Unlocking your account details can save you money and you may even find the process easier than you thought, according to a new report from Australian Financial Council (AFCC).
Key points:Users can lock up accounts for a fee of $300 or more in a number of countries including the US, UK, Germany, France, Canada, Canada and New ZealandIf you’ve locked up a balance for more than a year, you can apply for a refundA range of banks, credit unions and other financial services providers offer the option to lock accounts for $300 per month, or $300 for 12 months, AFCC has foundIn a report published today, the consumer advocacy organisation said consumers could lock up their accounts for up to a year in a variety of countries, including the United States, United Kingdom, Germany and France.
But AFCC said this process could be complicated and confusing.
It said that in some countries, the process is similar to how a credit card application is processed and could take up to three weeks to complete.
“Many users have been locked up for up a year without a refund, or have had to pay an overdraft fee,” the organisation said.
“Some banks offer the opportunity to lock down your account for a fixed period of time for a very small fee.”‘
This process could take weeks to a month’If you’re not sure whether you should lock up a debt, AF CC advises contacting the company, asking them for information and if they can confirm the account is locked up, the organisation advises.
AFCC said it was not the first time Australians had faced difficulties in getting their accounts locked up.
Earlier this year, the Federal Government released a report showing that the number of Australians with credit card debt was higher than expected, with many people still unable to access the money due to issues with their credit reporting agencies.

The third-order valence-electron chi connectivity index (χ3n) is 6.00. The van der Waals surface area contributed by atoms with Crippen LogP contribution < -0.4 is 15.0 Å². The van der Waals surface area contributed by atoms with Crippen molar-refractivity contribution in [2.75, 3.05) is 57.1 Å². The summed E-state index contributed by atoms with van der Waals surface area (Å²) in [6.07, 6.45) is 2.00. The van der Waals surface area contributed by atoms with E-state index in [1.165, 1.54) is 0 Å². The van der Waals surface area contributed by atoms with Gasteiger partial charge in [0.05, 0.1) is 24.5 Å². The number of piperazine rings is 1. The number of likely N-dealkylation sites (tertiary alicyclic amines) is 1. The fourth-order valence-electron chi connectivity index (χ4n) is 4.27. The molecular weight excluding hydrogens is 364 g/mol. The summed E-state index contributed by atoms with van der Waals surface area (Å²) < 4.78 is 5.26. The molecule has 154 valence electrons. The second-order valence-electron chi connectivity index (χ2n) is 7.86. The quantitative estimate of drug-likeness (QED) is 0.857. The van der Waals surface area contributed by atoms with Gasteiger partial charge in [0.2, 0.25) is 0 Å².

In a statement, the AFCC described the recent announcement as an “unacceptable and unfair response” and said “a number of banks have been reluctant to provide access to their customers”.
“It’s not uncommon for people with debt to be locked up as a result of not paying their debt,” the statement said.
While AFCC advises against locking up debt, it said that many people who are unable to pay their debt and are locked out of their accounts are “doing so because they can’t access their accounts or they simply don’t want to pay”.
“We have seen an increasing number of people with credit cards who are locked down for longer periods of time than they were previously due to poor credit,” it said.
‘You could lock your account down forever’AFCC’s report also highlighted the “unexpected, high level of concern” some people were having about their financial situations.
“A number of users have reported difficulties in accessing their accounts and the banks have shown little or no interest in providing access to them,” it says.
“This is not unusual and it’s not a surprise.”
Many people are unable or unwilling to pay debts and have been caught in the middle of this, not knowing whether they have a debt or not, unable to do anything about it.
“Topics:consumer-finance,consumer-protection,financial-services,bankers-and-brokers,credit-industry,financials,consumer,consumerism,money-and.services,internet-technology,internet,credit,consumerpolicy,government-and%E2%80%99s-election,consumer.action,federal-government,government,united-statesFirst posted January 04, 2019 06:22:08Contact Matthew DeaneMore stories from New South Wales